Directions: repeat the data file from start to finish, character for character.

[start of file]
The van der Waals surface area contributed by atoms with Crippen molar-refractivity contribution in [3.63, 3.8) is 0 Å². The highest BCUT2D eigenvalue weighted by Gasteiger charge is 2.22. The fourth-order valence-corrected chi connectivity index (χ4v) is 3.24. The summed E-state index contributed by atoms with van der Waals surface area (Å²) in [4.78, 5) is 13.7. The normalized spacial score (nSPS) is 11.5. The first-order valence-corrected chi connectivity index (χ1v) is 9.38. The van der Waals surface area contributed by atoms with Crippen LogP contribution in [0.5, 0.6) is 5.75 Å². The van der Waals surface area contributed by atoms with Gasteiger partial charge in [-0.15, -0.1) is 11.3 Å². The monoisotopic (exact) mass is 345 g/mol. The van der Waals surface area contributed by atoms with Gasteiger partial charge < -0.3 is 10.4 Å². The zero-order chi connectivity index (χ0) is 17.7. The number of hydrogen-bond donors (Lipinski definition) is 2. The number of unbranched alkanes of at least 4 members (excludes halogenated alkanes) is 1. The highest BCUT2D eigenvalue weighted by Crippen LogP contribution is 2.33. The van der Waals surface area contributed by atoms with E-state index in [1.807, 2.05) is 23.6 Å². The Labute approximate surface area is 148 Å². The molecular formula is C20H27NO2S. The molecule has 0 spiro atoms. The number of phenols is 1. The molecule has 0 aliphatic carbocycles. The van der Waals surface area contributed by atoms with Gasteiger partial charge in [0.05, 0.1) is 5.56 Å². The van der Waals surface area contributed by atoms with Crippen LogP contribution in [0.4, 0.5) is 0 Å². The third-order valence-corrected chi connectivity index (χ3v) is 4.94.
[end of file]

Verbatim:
The van der Waals surface area contributed by atoms with Crippen molar-refractivity contribution in [3.63, 3.8) is 0 Å². The highest BCUT2D eigenvalue weighted by Gasteiger charge is 2.22. The fourth-order valence-corrected chi connectivity index (χ4v) is 3.24. The summed E-state index contributed by atoms with van der Waals surface area (Å²) in [4.78, 5) is 13.7. The normalized spacial score (nSPS) is 11.5. The first-order valence-corrected chi connectivity index (χ1v) is 9.38. The van der Waals surface area contributed by atoms with Crippen LogP contribution in [0.5, 0.6) is 5.75 Å². The van der Waals surface area contributed by atoms with Gasteiger partial charge in [-0.15, -0.1) is 11.3 Å². The monoisotopic (exact) mass is 345 g/mol. The van der Waals surface area contributed by atoms with Gasteiger partial charge < -0.3 is 10.4 Å². The zero-order chi connectivity index (χ0) is 17.7. The number of hydrogen-bond donors (Lipinski definition) is 2. The number of unbranched alkanes of at least 4 members (excludes halogenated alkanes) is 1. The highest BCUT2D eigenvalue weighted by Crippen LogP contribution is 2.33. The van der Waals surface area contributed by atoms with E-state index in [1.807, 2.05) is 23.6 Å². The Labute approximate surface area is 148 Å². The molecular formula is C20H27NO2S. The molecule has 0 spiro atoms. The number of phenols is 1. The molecule has 0 aliphatic carbocycles. The van der Waals surface area contributed by atoms with Gasteiger partial charge in [0.05, 0.1) is 5.56 Å². The van der Waals surface area contributed by atoms with Crippen LogP contribution in [0.4, 0.5) is 0 Å². The third-order valence-corrected chi connectivity index (χ3v) is 4.94.